In fact, it is quite the opposite.
[...] of the 27 EU states, only 2 - the UK and Ireland - will have a total smoking ban*. So who is really 'in line' with the rest of Europe here?That was written on Tuesday, yet today Bulgaria emphasised the point even further.
* Italy, France, Malta and the Scandinavian countries all allow designated smoking rooms
Amendments aimed at qualifying the full ban on smoking in all public places in Bulgaria, due to come into force on June 1 2010, will be introduced by ruling party GERB, Bulgarian media said on February 18 2010.It looks like Bulgaria have viewed the incompetent carnage suffered in the UK and Ireland and decided it's not for them.
The full ban, it was believed, would undermine Bulgaria's tourism and restaurant industry. The amendments will be more flexible to enable restaurant and bar owners to comply with the ban.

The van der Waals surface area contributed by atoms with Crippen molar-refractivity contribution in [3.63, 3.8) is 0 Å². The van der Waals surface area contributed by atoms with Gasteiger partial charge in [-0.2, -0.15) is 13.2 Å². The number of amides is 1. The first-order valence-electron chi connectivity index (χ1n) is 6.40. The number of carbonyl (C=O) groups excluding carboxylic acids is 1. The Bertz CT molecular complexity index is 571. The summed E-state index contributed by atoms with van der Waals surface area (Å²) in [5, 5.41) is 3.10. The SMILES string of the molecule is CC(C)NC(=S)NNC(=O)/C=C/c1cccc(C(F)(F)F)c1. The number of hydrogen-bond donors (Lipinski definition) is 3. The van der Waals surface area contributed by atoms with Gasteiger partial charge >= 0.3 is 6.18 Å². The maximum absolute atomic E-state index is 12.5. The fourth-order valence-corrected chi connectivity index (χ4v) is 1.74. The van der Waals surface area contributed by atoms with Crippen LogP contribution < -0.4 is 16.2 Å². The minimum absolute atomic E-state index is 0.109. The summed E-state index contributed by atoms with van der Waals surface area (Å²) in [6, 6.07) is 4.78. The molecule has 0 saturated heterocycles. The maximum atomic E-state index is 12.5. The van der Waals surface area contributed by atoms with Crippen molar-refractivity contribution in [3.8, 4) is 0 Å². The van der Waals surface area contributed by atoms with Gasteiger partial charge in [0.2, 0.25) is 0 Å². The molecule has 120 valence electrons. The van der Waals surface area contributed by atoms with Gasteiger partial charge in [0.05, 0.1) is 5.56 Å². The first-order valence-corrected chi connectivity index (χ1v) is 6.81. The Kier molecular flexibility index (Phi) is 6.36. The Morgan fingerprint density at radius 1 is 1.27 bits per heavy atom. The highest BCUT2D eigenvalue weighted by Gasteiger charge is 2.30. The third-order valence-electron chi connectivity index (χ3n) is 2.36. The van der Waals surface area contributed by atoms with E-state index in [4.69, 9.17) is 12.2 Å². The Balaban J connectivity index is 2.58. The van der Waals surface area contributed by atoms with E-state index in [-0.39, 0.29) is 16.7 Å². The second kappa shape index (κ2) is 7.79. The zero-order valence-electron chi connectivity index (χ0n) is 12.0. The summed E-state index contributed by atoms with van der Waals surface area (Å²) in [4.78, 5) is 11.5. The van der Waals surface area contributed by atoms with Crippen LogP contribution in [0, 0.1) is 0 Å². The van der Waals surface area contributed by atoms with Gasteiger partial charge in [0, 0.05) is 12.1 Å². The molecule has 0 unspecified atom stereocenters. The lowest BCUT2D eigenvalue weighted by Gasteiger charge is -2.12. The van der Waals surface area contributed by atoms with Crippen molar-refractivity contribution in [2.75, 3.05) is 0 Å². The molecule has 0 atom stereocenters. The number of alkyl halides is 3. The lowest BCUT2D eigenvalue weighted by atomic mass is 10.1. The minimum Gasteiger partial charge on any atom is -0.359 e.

According to the amendments, owners of bars and restaurants with an area of up to 100 sq m would be able to determine for themselves whether their premises should be non-smoking areas or not.
They are correct, of course, as blanket smoking bans are a proven disaster in public health terms. Coercion isn't welcomed, as illustrated by continual reductions in smoker prevalence where freedom of choice is welcomed, whilst Britain and Ireland continue to suffer risibly disappointing results.
They don't seem capable of learning from their mistakes in this arrogant corner of the continent.
The rest of Europe are showing that they are a darn site more clever than the assorted walking automatons who populate our derisory legislature. Bulgaria are just the latest, supposedly inferior, nation to exhibit a more acute grip on reality.
Of course, every nation has its swivel-eyed idiots, and in Bulgaria the most ill-informed of these appears to be Ivan Kostov.
News of the amendments, however, was criticised by one of the right-wing parties in Parliament, the Democrats for a Strong Bulgaria. The party's leader Ivan Kostov said that the amendments were "not a European thing to do".Look around Europe, Ivan. The 'European thing to do' is to offer choice, as 24 of your EU partners have decided is most effective.
Pursuing the blanket ban route is about as pan-European as morris dancers and leprechauns.